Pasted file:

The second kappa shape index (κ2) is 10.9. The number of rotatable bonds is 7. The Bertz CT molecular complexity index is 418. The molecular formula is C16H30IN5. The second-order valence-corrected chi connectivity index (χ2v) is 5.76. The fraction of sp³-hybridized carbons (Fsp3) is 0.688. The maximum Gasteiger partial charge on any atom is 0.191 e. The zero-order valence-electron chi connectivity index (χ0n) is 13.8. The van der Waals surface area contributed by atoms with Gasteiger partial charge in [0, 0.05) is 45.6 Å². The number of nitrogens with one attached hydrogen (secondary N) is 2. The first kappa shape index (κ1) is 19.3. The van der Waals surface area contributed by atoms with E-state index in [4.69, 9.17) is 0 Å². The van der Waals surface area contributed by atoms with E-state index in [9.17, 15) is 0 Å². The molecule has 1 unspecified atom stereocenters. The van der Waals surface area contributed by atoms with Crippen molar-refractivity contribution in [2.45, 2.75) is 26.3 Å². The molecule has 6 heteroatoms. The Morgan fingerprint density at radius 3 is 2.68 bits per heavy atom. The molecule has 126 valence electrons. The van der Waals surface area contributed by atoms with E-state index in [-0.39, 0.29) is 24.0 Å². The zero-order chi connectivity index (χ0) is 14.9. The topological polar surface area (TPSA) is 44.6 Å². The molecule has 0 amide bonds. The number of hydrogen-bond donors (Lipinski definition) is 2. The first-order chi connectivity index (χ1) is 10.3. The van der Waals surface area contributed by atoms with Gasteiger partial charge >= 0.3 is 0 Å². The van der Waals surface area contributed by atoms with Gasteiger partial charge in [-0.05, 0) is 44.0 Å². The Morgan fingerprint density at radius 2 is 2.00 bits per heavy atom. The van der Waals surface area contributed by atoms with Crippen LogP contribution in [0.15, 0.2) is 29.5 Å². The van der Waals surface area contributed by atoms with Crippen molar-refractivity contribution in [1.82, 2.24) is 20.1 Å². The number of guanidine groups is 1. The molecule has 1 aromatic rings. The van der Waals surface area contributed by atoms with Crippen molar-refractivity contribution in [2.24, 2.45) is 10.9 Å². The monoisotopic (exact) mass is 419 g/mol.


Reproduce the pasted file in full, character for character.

The second kappa shape index (κ2) is 10.9. The number of rotatable bonds is 7. The Bertz CT molecular complexity index is 418. The molecular formula is C16H30IN5. The second-order valence-corrected chi connectivity index (χ2v) is 5.76. The fraction of sp³-hybridized carbons (Fsp3) is 0.688. The maximum Gasteiger partial charge on any atom is 0.191 e. The zero-order valence-electron chi connectivity index (χ0n) is 13.8. The van der Waals surface area contributed by atoms with Gasteiger partial charge in [0, 0.05) is 45.6 Å². The number of nitrogens with one attached hydrogen (secondary N) is 2. The first kappa shape index (κ1) is 19.3. The van der Waals surface area contributed by atoms with E-state index in [4.69, 9.17) is 0 Å². The van der Waals surface area contributed by atoms with E-state index in [9.17, 15) is 0 Å². The molecule has 1 unspecified atom stereocenters. The van der Waals surface area contributed by atoms with Crippen molar-refractivity contribution in [2.45, 2.75) is 26.3 Å². The molecule has 6 heteroatoms. The Morgan fingerprint density at radius 3 is 2.68 bits per heavy atom. The molecule has 126 valence electrons. The van der Waals surface area contributed by atoms with E-state index in [-0.39, 0.29) is 24.0 Å². The zero-order chi connectivity index (χ0) is 14.9. The topological polar surface area (TPSA) is 44.6 Å². The molecule has 0 amide bonds. The number of hydrogen-bond donors (Lipinski definition) is 2. The first-order chi connectivity index (χ1) is 10.3. The van der Waals surface area contributed by atoms with Gasteiger partial charge >= 0.3 is 0 Å². The van der Waals surface area contributed by atoms with Gasteiger partial charge in [-0.05, 0) is 44.0 Å². The Morgan fingerprint density at radius 2 is 2.00 bits per heavy atom. The van der Waals surface area contributed by atoms with Crippen LogP contribution in [0.15, 0.2) is 29.5 Å². The van der Waals surface area contributed by atoms with Crippen molar-refractivity contribution in [1.82, 2.24) is 20.1 Å². The number of guanidine groups is 1. The molecule has 1 aromatic rings. The van der Waals surface area contributed by atoms with Crippen molar-refractivity contribution in [2.24, 2.45) is 10.9 Å². The monoisotopic (exact) mass is 419 g/mol.